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Old 01-20-2011, 01:40 PM   #11
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Thanks, looks good. A maltier Yuenglang would be acceptable. Cool.

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Old 07-02-2011, 03:09 AM   #12
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Curious as to how this turned out. I have my Oktoberfest sitting in the keezer now, and the yeast is primed up for re-use! It was an 833 whitelabs yeast and it should do a helles good I think.

Well, what does everybody think? Anything to suggest or recommend?

Thanks

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Old 07-04-2011, 04:35 PM   #13
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If you try the 833 you'll want to mash super low like maybe 147 or 148... but why not if I had the yeast I'd try it myself.

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Old 09-08-2011, 07:01 PM   #14
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Quote:
Originally Posted by duffman2 View Post
Curious as to how this turned out. I have my Oktoberfest sitting in the keezer now, and the yeast is primed up for re-use! It was an 833 whitelabs yeast and it should do a helles good I think.

Well, what does everybody think? Anything to suggest or recommend?

Thanks
I use 833 for everything, including my last lager a helles and while I didnt use this recipe (looks good though), it turned out amazing. I do decoction mash though, and Im not sure why the OP recommend a 147/148º infusion (maybe he can chime in), Id keep it around 152º.
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Old 09-08-2011, 07:28 PM   #15
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Would love to brew this, but know I cannot keep my fermentation temps that low. What would it turn out like if the temps were in the upper 60s for the first few days then could drop to around 40 in the keezer. Im guessing 40 is going to be too low to start with...

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Old 09-26-2011, 06:11 PM   #16
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Just to point out the obvious...the wheat isn't allowed in a traditional Helles as it has to conform to the Bavarian purity law. But here in north America we are not bound by such restrictions.

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Old 10-22-2011, 05:18 PM   #17
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Quote:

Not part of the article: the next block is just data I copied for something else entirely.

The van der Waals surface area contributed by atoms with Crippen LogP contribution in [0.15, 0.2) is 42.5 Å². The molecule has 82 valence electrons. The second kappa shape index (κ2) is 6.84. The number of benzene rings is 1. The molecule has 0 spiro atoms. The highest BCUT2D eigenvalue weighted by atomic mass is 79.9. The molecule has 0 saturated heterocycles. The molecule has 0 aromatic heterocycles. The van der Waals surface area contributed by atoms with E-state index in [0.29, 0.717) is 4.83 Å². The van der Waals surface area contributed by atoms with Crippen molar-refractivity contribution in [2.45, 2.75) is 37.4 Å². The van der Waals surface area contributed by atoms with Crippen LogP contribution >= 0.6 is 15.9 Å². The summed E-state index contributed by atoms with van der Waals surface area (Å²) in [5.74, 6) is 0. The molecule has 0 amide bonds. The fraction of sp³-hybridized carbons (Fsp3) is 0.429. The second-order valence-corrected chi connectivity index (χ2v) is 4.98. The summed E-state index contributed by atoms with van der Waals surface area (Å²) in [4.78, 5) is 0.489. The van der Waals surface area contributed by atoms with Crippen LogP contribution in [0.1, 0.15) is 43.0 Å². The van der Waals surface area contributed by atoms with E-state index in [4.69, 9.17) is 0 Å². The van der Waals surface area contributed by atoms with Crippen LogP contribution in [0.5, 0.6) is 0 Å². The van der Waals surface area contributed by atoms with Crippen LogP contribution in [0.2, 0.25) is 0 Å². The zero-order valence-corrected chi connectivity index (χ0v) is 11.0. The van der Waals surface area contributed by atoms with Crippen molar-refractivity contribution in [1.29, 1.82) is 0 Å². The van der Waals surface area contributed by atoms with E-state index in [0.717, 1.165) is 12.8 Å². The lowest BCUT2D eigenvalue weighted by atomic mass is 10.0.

Originally Posted by thevalkrye
Just to point out the obvious...the wheat isn't allowed in a traditional Helles as it has to conform to the Bavarian purity law. But here in north America we are not bound by such restrictions.
That law is not really a law anymore...you'll see a Hefeweizen made from Paulaner that will say "brewed under Germany purity law of 1516". I can't remember is münchen (Munich) started that law and several villages followed suit through the years. But yeah...adding wheat and more Munich grains in this recipe would make this a Weizenbock style. I do believe the Helles Bock is the newest to the Bock family after the art of crafting pale brews was eluded to the world. Although this recipe is a solid foundation of what this style is all about. Good job!
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Old 10-22-2011, 05:27 PM   #18
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That law is not really a law anymore...
Well I guess they lied to us in German brewing school then.

They are not allowed wheat in lager beer and the top fermenting beer (like Hefeweizen) must contain at least 50% wheat. We were told it is the oldest purity law still in effect, whether in Germany or the world I don't know.
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Old 10-22-2011, 06:05 PM   #19
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Originally Posted by thevalkrye

Well I guess they lied to us in German brewing school then.

They are not allowed wheat in lager beer and the top fermenting beer (like Hefeweizen) must contain at least 50% wheat. We were told it is the oldest purity law still in effect, whether in Germany or the world I don't know.
Interesting, I wasn't trying to be a jerk. I'm stationed not far from Germany and talked to some people that are in the brewing industry. The way it was explained to me was it was a law but the those who live and brew in that area were proud of that law so they continued to brew by abiding that law. It was also explained to me that only a handful of breweries were allowed to brew with wheat and the rest weren't. Idk honestly..I do know I like all of the Bock styles and law or no law the land of Bavaria has truly contributed a lot to many style of beers!
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Old 01-28-2012, 02:20 AM   #20
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Is this the same style as Hacker Pschorr Munich Gold? That is one of my favourite beers and I'd love to be able to make something close to it.

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